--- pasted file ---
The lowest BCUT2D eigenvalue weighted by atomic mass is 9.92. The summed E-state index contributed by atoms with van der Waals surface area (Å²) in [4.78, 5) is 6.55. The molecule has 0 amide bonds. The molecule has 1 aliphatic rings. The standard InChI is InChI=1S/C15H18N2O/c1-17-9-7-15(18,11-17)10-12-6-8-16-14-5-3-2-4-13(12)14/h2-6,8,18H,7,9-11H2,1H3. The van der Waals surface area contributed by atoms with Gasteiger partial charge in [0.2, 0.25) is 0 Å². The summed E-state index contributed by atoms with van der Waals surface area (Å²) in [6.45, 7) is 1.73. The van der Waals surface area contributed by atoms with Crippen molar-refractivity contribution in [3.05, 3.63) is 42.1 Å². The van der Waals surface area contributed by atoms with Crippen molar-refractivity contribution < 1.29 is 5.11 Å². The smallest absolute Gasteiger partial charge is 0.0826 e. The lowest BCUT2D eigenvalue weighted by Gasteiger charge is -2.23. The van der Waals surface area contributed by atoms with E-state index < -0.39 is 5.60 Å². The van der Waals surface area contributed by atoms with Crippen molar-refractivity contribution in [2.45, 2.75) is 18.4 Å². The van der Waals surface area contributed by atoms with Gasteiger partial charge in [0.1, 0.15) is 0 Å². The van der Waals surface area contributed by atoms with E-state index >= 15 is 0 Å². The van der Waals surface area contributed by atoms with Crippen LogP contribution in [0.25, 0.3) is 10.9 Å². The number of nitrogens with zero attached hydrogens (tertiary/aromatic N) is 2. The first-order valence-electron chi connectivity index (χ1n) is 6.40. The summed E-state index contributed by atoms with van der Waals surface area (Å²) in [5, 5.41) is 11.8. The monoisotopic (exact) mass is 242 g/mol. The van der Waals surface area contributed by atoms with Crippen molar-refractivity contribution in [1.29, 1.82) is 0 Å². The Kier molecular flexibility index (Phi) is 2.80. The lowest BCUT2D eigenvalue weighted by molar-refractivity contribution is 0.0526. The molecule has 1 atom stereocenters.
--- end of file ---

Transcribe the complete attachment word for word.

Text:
The lowest BCUT2D eigenvalue weighted by atomic mass is 9.92. The summed E-state index contributed by atoms with van der Waals surface area (Å²) in [4.78, 5) is 6.55. The molecule has 0 amide bonds. The molecule has 1 aliphatic rings. The standard InChI is InChI=1S/C15H18N2O/c1-17-9-7-15(18,11-17)10-12-6-8-16-14-5-3-2-4-13(12)14/h2-6,8,18H,7,9-11H2,1H3. The van der Waals surface area contributed by atoms with Gasteiger partial charge in [0.2, 0.25) is 0 Å². The summed E-state index contributed by atoms with van der Waals surface area (Å²) in [6.45, 7) is 1.73. The van der Waals surface area contributed by atoms with Crippen molar-refractivity contribution in [3.05, 3.63) is 42.1 Å². The van der Waals surface area contributed by atoms with Crippen molar-refractivity contribution < 1.29 is 5.11 Å². The smallest absolute Gasteiger partial charge is 0.0826 e. The lowest BCUT2D eigenvalue weighted by Gasteiger charge is -2.23. The van der Waals surface area contributed by atoms with E-state index < -0.39 is 5.60 Å². The van der Waals surface area contributed by atoms with Crippen molar-refractivity contribution in [2.45, 2.75) is 18.4 Å². The van der Waals surface area contributed by atoms with Gasteiger partial charge in [0.1, 0.15) is 0 Å². The van der Waals surface area contributed by atoms with E-state index >= 15 is 0 Å². The van der Waals surface area contributed by atoms with Crippen LogP contribution in [0.25, 0.3) is 10.9 Å². The number of nitrogens with zero attached hydrogens (tertiary/aromatic N) is 2. The first-order valence-electron chi connectivity index (χ1n) is 6.40. The summed E-state index contributed by atoms with van der Waals surface area (Å²) in [5, 5.41) is 11.8. The monoisotopic (exact) mass is 242 g/mol. The van der Waals surface area contributed by atoms with Crippen molar-refractivity contribution in [1.29, 1.82) is 0 Å². The Kier molecular flexibility index (Phi) is 2.80. The lowest BCUT2D eigenvalue weighted by molar-refractivity contribution is 0.0526. The molecule has 1 atom stereocenters.